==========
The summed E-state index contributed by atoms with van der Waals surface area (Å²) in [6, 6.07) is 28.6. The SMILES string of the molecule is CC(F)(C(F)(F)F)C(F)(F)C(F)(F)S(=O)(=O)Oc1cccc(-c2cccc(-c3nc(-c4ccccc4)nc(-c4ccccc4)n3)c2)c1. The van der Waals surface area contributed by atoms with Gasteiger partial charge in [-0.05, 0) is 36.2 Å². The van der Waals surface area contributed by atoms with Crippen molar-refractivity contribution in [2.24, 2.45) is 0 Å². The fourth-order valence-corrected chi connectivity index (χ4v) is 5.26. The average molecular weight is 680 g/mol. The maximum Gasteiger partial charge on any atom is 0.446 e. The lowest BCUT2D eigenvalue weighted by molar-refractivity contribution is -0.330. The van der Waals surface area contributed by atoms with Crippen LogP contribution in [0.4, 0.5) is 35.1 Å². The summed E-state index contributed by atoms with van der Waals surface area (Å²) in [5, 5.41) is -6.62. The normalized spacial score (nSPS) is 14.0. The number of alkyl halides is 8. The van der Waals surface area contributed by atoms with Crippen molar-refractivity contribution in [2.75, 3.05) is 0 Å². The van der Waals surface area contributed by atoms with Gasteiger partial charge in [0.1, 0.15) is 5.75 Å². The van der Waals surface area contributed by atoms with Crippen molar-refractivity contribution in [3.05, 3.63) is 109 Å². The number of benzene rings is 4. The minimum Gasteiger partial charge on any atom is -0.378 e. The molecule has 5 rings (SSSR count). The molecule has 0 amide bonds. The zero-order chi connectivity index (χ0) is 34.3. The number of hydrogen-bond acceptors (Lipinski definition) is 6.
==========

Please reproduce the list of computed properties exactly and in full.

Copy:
The summed E-state index contributed by atoms with van der Waals surface area (Å²) in [6, 6.07) is 28.6. The SMILES string of the molecule is CC(F)(C(F)(F)F)C(F)(F)C(F)(F)S(=O)(=O)Oc1cccc(-c2cccc(-c3nc(-c4ccccc4)nc(-c4ccccc4)n3)c2)c1. The van der Waals surface area contributed by atoms with Gasteiger partial charge in [-0.05, 0) is 36.2 Å². The van der Waals surface area contributed by atoms with Crippen molar-refractivity contribution in [2.24, 2.45) is 0 Å². The fourth-order valence-corrected chi connectivity index (χ4v) is 5.26. The average molecular weight is 680 g/mol. The maximum Gasteiger partial charge on any atom is 0.446 e. The lowest BCUT2D eigenvalue weighted by molar-refractivity contribution is -0.330. The van der Waals surface area contributed by atoms with Crippen LogP contribution in [0.4, 0.5) is 35.1 Å². The summed E-state index contributed by atoms with van der Waals surface area (Å²) in [5, 5.41) is -6.62. The normalized spacial score (nSPS) is 14.0. The number of alkyl halides is 8. The van der Waals surface area contributed by atoms with Crippen molar-refractivity contribution in [2.75, 3.05) is 0 Å². The van der Waals surface area contributed by atoms with Gasteiger partial charge in [0.1, 0.15) is 5.75 Å². The van der Waals surface area contributed by atoms with Crippen molar-refractivity contribution in [3.05, 3.63) is 109 Å². The number of benzene rings is 4. The minimum Gasteiger partial charge on any atom is -0.378 e. The molecule has 5 rings (SSSR count). The molecule has 0 amide bonds. The zero-order chi connectivity index (χ0) is 34.3. The number of hydrogen-bond acceptors (Lipinski definition) is 6.